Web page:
So, the Sopranos is stereotype soup. I think it’s a very well-made stereotype soup. I wonder if it could be made as well, or in the same way, in the “woke” 2020s.

Talking of soup, food is prominent and vital in the Sopranos… but that, along with technology, belongs in another post. This one is long enough already. Thanks for reading this far.

Crazy Ex-Girlfriend: It’s Bad… in a Great Way

Crazy Ex-Girlfriend (CXG) is my favorite current TV show. That might sound like much, given that we don’t have a TV, but please stay with me for a paragraph or two and perhaps a video.

The CXG is question is Rebecca Bunch, a lawyer who leaves a successful career on the east coast to move to West Covina, California, the home town of a guy she had a summer camp fling with years ago. That makes it sound as though the show focuses on Rebecca and Josh Chen (the guy from camp). But it’s about Rebecca and her many relationships: with boyfriends, colleagues, etc., and most of all with herself.

One of the distinctive things about CXG is that, a couple of times an episode, a character or characters burst into song, often busting out dance moves. I’ll include a few examples. First, at the risk of spoiling: Rebecca realizes that she has invested in romantic/sexual relationships at the expense of other aspects of life.

That’s from season three, which I’m currently watching on Netflix. It looks as though there will be a fourth and last season. The plan from the start was for a four-season arc. The show changes a lot over the arc.

One of the changes was the departure of Santino Fontana, who played one of Rachel’s boyfriends. I think he was superb in the show. Here’s one of his big numbers.

While Rebecca does not lack for contact of various kinds with guys, perhaps the second most important character in the show is her friend Paula, played by Donna Lynne Champlin. Here’s my favorite of her numbers.

CXG reminds me of Breaking Bad, in at least two ways. First, each is great, and would be on any list of my favorite TV shows of all time. I particularly admire the writing, but I shouldn’t neglect other aspects of the show.. Second, each is an ensemble show with a great lead. Bryan Cranston was incredible in BB, but Rachel Bloom co-created, stars in, sings and dances in CXG, co-writes scripts and songs…

I am crazy about this show. How about you?

Black Mirror Season 4

Black Mirror is among my favorite TV shows ever: it’s up there with The X-Files, The Simpsons, and a few others. I’ve just watched season 4 of Black Mirror on Netflix.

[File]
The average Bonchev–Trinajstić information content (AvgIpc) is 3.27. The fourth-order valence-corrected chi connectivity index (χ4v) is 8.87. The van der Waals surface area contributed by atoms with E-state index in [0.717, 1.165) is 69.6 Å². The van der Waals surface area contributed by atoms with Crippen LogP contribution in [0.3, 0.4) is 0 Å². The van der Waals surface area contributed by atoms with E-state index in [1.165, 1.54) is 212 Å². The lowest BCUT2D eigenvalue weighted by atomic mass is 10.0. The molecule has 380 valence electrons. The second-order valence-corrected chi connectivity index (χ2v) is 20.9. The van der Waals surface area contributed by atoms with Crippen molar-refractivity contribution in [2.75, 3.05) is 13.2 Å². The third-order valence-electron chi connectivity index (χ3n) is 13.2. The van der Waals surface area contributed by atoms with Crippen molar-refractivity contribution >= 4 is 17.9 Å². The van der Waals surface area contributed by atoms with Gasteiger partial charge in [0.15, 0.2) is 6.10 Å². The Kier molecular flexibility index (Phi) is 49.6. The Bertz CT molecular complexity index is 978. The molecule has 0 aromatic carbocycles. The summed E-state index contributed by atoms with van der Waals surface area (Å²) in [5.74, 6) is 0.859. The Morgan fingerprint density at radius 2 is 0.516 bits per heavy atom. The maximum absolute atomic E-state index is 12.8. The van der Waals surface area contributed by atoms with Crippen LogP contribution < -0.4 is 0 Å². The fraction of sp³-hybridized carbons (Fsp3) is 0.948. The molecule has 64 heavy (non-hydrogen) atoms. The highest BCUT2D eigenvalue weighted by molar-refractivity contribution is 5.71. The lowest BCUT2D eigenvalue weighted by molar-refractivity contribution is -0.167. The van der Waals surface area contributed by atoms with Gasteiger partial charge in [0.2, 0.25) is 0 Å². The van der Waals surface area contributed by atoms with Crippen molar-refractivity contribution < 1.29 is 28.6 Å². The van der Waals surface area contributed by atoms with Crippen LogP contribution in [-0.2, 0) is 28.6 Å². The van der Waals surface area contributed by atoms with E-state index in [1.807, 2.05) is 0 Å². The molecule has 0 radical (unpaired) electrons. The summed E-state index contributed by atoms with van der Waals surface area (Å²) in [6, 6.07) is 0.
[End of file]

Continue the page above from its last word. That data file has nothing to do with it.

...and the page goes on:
Upon first watch, this is the weakest of the first four seasons. The writing just isn’t up the standard set by much of the first three seasons.

On a positive note, I watched all six episodes, and I regard it as six hours (or so) well spent. Each episode was very well done, in terms of performances, and thus probably in terms of casting and directing.

Here’s my current ranking of the episodes.

  • Best: Hang the DJ (episode 4). A clear winner. The best script of the season. I loved the chemistry between the leads.
  • Black Museum (episode 6). I suspect that Douglas Hodge’s riveting performance carried me over some flaws.
  • Arkangel (episode 2).
  • Callister and Metalhead (episodes 1 and 5 respectively). Possibly the two most different-from-each-other episodes of the season, which makes it hard to say which I preferred.
  • Crocodile (episode 3), a distant last, despite a good cast making the best of the script.

At most one of these episodes would make my “Best of Black Mirror” top ten. It’s not that the season was bad, it’s that it wasn’t Black Mirror great, or early X-Files great. Perhaps Black Mirror is one of those shows that should stop while it’s ahead, after a few (four?) seasons.

What did you think?

We don't need no stinking cable

I can’t cut the cable. I just can’t drop my subscription to cable TV! Why not? Because I’ve never had one. Neither have I ever had satellite TV.

So when I read something about cutting the cable (e.g., a recent post at RWW), I like it, but as a defensive measure against my family deciding that we need cable. And actually, adding TV to our Verizon phone/FiOS service wouldn’t be ruinous.

Right now, I expect to be able to get through my life without ever having subscribed to cable TV. We don’t even have a TV. I expect we’ll get one soon, but I don’t think we’ll need cable to get good content for it.